James Gates Percival


The son of a country doctor, James Gates Percival was born in Connecticut. He graduated from Yale in 1815 (where he was a student of Timothy Dwight), taking a degree in medicine in 1820. Percival practiced in Connecticut and Charleston, South Carolina, and in the army, where he was briefly a professor of chemistry at West Point (1824). He assisted Noah Webster with the American dictionary and was state geologist of Connecticut (1835-38) and Wisconsin (1854-56).


1821Prometheus. A Poem.
1821Sonnet. ["Come forth, fair waters, from the classic spring."]
1821The Suicide's Grave.
1821[See, how the clear, unsullied streamlet strays.]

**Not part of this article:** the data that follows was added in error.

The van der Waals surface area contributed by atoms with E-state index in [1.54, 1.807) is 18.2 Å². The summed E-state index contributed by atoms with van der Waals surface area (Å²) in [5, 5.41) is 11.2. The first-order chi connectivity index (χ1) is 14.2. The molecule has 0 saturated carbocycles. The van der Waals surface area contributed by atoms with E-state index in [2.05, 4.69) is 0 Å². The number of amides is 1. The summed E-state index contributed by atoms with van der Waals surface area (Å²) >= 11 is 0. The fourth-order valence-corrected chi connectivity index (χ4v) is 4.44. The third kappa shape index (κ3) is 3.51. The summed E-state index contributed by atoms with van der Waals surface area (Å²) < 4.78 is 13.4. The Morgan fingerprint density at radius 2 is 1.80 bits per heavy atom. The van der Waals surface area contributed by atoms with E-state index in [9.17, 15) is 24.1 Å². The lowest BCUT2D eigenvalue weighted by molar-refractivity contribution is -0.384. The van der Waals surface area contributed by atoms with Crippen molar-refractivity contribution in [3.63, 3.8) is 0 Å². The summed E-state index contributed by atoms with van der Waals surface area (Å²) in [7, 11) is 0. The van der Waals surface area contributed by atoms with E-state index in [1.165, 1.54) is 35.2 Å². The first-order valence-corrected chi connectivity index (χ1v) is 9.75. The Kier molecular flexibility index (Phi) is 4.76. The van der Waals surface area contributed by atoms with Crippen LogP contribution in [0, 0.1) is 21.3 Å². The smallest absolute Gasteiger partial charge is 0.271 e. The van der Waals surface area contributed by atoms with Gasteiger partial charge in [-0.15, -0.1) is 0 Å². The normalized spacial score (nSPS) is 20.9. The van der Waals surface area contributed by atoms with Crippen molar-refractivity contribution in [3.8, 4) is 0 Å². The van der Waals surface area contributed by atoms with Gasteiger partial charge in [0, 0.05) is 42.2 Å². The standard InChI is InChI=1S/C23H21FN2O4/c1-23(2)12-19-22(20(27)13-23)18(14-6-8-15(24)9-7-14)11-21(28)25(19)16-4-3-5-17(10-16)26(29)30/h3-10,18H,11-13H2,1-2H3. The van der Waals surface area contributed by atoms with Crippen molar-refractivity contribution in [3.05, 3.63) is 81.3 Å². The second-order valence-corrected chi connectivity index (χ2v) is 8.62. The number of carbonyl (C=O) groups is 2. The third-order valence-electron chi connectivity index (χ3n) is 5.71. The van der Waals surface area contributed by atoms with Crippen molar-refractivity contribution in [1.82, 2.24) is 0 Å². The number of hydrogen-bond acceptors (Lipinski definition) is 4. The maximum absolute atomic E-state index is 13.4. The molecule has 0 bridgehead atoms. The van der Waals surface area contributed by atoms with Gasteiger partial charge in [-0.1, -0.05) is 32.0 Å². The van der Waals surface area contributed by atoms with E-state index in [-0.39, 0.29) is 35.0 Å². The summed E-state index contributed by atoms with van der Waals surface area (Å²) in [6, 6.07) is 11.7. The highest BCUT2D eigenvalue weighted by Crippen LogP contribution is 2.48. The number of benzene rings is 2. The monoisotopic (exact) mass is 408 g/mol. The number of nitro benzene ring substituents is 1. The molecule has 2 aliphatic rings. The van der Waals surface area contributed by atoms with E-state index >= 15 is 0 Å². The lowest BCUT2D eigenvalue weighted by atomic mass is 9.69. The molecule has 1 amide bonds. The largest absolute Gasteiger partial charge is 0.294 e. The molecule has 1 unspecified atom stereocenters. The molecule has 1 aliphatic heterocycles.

1821[Who is that mourner bending o'er yon grave.]
1822Carmen Seculare.
1822Prometheus Part II.
1822Prometheus Part II: Preface.
1825Poem delivered before the Connecticut Alpha of the Phi Beta Kappa Society.


Poems. 1821
Prometheus part II with other poems. 1822.
Clio. 3 parts, 1822, 1827.
Oration delivered before the Phi Beta Kappa Society. 1822.
Poem delivered before the Connecticut alpha of the Phi Beta Kappa Society. 1826.
A system of universal geography. 1834.
Elegant extracts ... a new edition [Vicesimus Knox, ed. Percival]. 1842.
Report on the geology of the State of Connecticut. 1842.
The dream of a day, and other poems. 1843.
Report on the iron of Dodge and Washington Counties, State of Wisconsin. 1855.
Annual report of the geological survey of the State of Wisconsin. 1856.
Poetical works, ed. L. W. Fitch. 2 vols, 1859.
Poetical works ... with a biographical sketch. 2 vols, 1865.